Alain Dodji Apaloo comes from Togo, but in recent years he has been synonymous with the Copenhagen blues venue, Mojo, which has served as a laboratory for the man who came to Denmark to study at the Rhythmic Conservatory and is described everywhere as a sparkling talent.
However, Alain Apaloo plays a lot more than blues – which large audiences have discovered at his many African Nights at Mojo. As this debut amply documents, his talent knows no limitations.
The multitalented 33-year old impresses with a joyous compound of West African big city music and modern jazz, Afro-pop, and much more. In his compositions and interpretations of traditional songs, African grooves meet advanced harmonies and natural melodic lines.
Alain Apaloo is not only a fantastic soloist and original vocalist; as a bandleader he has a wonderful feel for the collective effort, creating an organic unit capable of filling any dance floor.
The hip American now-jazz guitarist Kurt Rosenwinkel is a featured guest. The album was recorded in Copenhagen and mixed by Dominique Sablier in his famous Paris studios, where all the great African artists work. Finally, it was mastered by Lasse Nilson in his Nilento Studio in Gothenburg. So this is truly an international product, made by a musician who is destined to go far.
Alain Apaloo was born in Lomé, the capitol of the small country of Togo bordering on Benin, not far from the area from which Anjelique Kidjo hails. He was introduced to music at the age of five. His grandmother sang in a catholic choir, and young Alain did the same. He received his first guitar lesson at eleven after having heard Jimi Hendrix on television. His initial inspirations included music from the close-by Ghana and Ivory Coast, but the budding musician also listened to rock and pop – he mentions Michael Jackson – on the radio. At an early age, Alain began play- ing in numerous bands, among them one with the Togolese blues- rock vocalist Jimi Hope. He was considered a young man with an exceptional gift. At 21 he travelled to Ghana, where he met the country’s number one Afro-pop singer Kojo Antwi and wound up touring Europe, Africa, USA and Canada with his band, before settling in Denmark in 1999. He soon established himself equally on the world music and jazz scenes as a sideman (also on bass) and with his own bands, but his reputation has travelled beyond the Danish border, hence his collaboration with American guitarist Kurt Rosenwinkel.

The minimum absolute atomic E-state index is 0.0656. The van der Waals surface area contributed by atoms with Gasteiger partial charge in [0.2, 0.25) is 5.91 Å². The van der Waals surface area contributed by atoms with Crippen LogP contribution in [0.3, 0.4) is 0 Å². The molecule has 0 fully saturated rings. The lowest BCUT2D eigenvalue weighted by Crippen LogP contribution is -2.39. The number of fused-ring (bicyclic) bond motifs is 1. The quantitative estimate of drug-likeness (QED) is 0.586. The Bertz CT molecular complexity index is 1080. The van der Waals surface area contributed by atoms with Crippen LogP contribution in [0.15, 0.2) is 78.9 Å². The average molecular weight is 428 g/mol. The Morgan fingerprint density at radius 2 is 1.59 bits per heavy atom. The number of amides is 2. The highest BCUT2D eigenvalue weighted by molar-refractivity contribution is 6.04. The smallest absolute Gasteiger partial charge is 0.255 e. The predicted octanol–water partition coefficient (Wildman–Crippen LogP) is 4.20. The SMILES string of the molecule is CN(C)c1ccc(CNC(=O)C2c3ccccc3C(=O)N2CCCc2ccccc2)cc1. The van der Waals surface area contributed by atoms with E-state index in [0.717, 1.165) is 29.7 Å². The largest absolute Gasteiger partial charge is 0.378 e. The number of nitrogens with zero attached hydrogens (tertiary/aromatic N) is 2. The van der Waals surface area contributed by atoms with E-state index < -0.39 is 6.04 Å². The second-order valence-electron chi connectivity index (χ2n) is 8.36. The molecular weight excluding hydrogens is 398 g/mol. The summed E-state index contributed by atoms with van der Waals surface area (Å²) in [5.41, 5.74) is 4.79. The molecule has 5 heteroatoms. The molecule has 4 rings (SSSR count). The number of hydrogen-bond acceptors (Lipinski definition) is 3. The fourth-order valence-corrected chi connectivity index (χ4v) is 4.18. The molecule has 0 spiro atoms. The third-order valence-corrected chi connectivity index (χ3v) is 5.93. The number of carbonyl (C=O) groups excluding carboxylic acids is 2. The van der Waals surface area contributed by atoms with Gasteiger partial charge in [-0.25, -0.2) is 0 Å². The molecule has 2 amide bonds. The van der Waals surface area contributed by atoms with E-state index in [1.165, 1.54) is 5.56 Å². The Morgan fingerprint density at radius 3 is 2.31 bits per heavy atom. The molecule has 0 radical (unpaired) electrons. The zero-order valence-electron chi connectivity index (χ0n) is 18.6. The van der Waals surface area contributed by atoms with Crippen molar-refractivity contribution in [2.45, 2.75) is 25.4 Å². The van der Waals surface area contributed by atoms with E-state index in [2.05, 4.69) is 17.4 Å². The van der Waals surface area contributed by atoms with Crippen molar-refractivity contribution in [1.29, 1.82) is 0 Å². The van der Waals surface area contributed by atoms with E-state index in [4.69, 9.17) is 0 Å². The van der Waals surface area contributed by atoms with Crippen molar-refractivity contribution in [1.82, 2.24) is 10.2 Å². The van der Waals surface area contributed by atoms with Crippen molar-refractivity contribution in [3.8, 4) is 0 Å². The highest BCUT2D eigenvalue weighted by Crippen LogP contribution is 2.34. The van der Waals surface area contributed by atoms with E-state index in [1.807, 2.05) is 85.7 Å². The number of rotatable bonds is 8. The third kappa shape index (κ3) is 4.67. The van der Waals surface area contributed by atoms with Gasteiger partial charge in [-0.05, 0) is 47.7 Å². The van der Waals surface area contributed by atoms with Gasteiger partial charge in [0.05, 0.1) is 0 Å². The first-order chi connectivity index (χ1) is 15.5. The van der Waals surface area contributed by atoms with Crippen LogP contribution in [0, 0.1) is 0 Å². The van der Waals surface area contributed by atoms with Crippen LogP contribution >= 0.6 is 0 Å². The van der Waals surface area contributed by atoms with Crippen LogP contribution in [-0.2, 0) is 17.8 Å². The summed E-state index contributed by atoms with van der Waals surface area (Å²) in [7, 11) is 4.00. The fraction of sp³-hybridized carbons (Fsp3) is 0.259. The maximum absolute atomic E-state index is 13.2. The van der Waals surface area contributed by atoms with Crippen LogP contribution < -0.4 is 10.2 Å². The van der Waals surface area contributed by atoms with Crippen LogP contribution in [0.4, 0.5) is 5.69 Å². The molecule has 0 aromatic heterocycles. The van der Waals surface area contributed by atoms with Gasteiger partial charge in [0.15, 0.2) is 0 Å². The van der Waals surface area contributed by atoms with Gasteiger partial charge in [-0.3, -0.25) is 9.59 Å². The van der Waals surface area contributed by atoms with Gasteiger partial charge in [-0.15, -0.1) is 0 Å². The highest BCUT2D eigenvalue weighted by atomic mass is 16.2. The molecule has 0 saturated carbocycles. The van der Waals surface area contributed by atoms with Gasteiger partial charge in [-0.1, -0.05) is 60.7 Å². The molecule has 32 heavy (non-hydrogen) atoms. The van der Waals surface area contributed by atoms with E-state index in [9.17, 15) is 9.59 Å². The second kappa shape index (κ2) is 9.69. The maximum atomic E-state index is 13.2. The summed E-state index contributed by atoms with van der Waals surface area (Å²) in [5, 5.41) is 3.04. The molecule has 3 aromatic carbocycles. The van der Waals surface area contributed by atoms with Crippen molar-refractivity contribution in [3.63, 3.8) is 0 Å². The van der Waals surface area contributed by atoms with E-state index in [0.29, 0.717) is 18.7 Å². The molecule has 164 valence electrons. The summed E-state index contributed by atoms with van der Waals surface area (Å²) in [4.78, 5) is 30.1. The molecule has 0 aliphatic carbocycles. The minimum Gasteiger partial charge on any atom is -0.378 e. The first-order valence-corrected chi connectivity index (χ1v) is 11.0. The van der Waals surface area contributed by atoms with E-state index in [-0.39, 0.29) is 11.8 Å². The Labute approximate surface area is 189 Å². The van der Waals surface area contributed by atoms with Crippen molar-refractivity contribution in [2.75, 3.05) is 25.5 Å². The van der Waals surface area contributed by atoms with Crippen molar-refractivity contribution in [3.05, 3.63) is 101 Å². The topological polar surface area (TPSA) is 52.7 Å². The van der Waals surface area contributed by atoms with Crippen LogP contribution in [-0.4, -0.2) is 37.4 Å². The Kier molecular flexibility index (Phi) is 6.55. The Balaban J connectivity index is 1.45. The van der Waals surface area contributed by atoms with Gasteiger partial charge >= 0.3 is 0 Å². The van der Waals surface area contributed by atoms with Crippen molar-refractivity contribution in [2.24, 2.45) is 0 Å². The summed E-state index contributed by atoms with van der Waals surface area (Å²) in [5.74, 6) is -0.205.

Alain sees no problem in addressing both jazz and blues audiences. Alain Apaloo’s Apipipo is a gigantic eye-opener to what’s happe- ning on the Danish music scene. The music is openminded and without limitations.